During a solo visit in Season 2, Episode 7, where he is trying to confirm his father is okay after hearing he was hurt by members of the Ghoulies he's incarcerated with, Jughead looks a bit shellshocked. As FP sits down and picks up the phone, he greets his son with, "What's up? It looks like you've seen a ghost." This is incredibly similar to what Skeet says as Billy in "Scream" as he admits that he's one of the people behind the mask. "What's the matter, Sydney? It looks like you've seen a ghost." 

For people who know the actor's past work, it's a fun play on one of his most iconic roles and lines. It is also another callback to classic horror franchises, just like some of the other small details we've discussed so far.

A prison number from a popular musical

It isn't "Riverdale" if someone isn't being sent to jail at some point. During Season 2, Jughead's father spends some time in prison after the events of Season 1. He isn't always there alone. His son regularly comes to visit him, trying to gain insight into how to handle gang relations and prevent himself and Archie from being blackmailed by Penny Peabody (Brit Morgan), leader of the Ghoulies. 

Like other prisoners depicted in the media, FP wears a jumpsuit with a prisoner number. This number may be familiar to fans of musical theater and their film adaptations. FP's prisoner number is 24601. That also happens to be the prisoner number of Jean Valjean in the adaptation of "Les Misérables." Played by Hugh Jackman in the film, Jean Valjean is referred to as "Prisoner 24601" by Javert, a prison guard. The musical, and subsequent film adaptation, is based on the book by Victor Hugo. The number appears in the book, but not to the same extent as it does in the musical adaptation.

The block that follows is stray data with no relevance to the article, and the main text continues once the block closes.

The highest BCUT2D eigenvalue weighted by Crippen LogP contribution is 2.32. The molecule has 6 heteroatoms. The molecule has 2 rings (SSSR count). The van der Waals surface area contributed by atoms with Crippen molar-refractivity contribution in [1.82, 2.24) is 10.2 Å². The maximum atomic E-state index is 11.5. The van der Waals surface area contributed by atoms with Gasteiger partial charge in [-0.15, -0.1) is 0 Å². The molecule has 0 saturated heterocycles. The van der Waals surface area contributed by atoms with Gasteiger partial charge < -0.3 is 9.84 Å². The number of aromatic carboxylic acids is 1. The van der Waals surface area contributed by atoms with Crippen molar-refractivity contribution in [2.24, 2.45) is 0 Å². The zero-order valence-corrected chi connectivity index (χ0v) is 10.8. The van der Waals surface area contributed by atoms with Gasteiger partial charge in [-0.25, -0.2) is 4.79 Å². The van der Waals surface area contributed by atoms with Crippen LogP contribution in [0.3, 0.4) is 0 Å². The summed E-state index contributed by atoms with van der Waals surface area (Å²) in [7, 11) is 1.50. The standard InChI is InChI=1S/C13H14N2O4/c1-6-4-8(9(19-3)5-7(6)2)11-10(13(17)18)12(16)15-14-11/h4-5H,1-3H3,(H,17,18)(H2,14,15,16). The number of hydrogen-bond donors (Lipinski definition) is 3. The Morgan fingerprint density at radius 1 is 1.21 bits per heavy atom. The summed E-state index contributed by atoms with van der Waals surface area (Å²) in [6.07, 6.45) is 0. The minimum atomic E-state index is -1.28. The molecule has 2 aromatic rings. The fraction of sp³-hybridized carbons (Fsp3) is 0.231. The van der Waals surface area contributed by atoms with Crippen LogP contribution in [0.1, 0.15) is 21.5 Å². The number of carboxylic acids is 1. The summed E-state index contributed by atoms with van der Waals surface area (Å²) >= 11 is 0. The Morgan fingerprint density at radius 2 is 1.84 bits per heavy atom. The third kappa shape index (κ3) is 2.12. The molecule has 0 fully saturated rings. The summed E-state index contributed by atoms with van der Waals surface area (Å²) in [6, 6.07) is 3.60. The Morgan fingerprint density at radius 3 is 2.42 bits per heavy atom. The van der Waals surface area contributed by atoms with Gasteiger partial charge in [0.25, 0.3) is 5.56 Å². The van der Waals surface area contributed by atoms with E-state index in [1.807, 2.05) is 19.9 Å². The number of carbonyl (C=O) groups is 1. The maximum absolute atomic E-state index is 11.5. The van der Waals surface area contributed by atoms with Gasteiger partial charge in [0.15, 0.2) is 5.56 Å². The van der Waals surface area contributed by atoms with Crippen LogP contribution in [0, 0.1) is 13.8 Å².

It's certainly a different detail compared to the horror and gothic film references across the series, but it's still a fun Easter egg to those who recognize it. It won't be the last musical detail we share with you on this list, either.

The same license plate number from a horror staple

Jean Valjean's prisoner number isn't the only familiar number in the series. In Season 2, Episode 13, Betty walks in on her mother Alice (Mädchen Amick) cleaning up a crime in their home. It turns out Chic's (Hart Denton) drug dealer showed up at the house and Chic killed him. After helping her mother clean up the scene, Betty is left with immense guilt, so much so that she tells Jughead that she can't sleep or eat. The only thing left to deal with is the individual's car, which has been sitting on the street for a few days.